Science Experiments

Kids Salt Crystals Experiment

By: Highlights Editorial
Close up of salt crystals
minute activity
Ages 3+
Critical Thinking
Fine Motor Skills

Have your young scientists explore the natural world by making their own tiny salt crystals with water and table salt. Using a magnifying glass makes a huge difference because it allows kids to get a better look at the salt crystals. And your budding scientists will love seeing the changes after evaporation.

What You'll Need

What to Do

  1. Dissolve the salt in the glass of water.

  2. Pour some of the salt water into a shallow glass bowl.

  3. Put the bowl in a warm place so the water evaporates quickly.

  4. Once all the water is gone, use a magnifying glass to look at the crystals.

How It Works

Table salt is a mineral called sodium chloride. (Minerals are substances that are formed naturally in the ground.) As the solvent (in this case, water) evaporates, the molecules of this mineral draw together into flat surfaces at right angles. That’s why each crystal looks square or rectangular, like a cube.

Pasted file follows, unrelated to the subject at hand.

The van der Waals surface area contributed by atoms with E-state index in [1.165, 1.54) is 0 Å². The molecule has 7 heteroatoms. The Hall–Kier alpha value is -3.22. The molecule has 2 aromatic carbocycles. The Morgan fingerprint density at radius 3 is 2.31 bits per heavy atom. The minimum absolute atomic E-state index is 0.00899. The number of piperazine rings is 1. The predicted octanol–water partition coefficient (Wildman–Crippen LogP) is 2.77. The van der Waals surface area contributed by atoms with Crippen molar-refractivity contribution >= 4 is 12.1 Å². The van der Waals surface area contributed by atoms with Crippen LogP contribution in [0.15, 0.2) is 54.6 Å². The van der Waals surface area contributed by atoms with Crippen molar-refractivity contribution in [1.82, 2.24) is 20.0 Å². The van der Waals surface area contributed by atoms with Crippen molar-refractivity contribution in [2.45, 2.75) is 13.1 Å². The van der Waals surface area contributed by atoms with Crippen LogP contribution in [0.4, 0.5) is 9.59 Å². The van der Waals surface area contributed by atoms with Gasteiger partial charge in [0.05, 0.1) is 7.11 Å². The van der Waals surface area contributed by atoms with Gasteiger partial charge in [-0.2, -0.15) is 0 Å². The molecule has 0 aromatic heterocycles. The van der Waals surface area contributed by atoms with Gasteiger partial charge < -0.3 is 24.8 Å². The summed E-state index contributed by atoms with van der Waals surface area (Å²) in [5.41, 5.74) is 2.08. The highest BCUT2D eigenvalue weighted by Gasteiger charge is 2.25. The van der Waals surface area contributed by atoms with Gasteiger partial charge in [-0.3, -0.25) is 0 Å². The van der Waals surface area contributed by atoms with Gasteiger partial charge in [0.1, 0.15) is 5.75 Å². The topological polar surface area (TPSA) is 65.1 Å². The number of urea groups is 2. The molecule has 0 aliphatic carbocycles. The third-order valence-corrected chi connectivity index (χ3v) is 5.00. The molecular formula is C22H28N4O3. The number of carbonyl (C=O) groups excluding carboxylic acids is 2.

Extend the Fun

Younger kids: Play with the color of the crystals by adding food coloring. Help your child pour the water and salt mixture into a few shallow bowls and help add drops of food coloring to each bowl so they can make crystals of different colors. Count the drops of color together and talk about what happens when your child adds more color. After the water has evaporated and you are looking at the crystals together, talk about the colors and the shapes the crystals make.

Older kids: Scientists observe and document the results of their experiments. Give your child a clipboard so they can make notes. Encourage your child to record the time when they put the bowl in a warm place, how long it took for the water to evaporate and what they think the crystals will look like. Then have your child draw what they observe under the magnifying glass. Put the bowl of crystals and your child’s records together on display in the house so they can be proud of their scientific work.

Author Photo
By: Highlights Editorial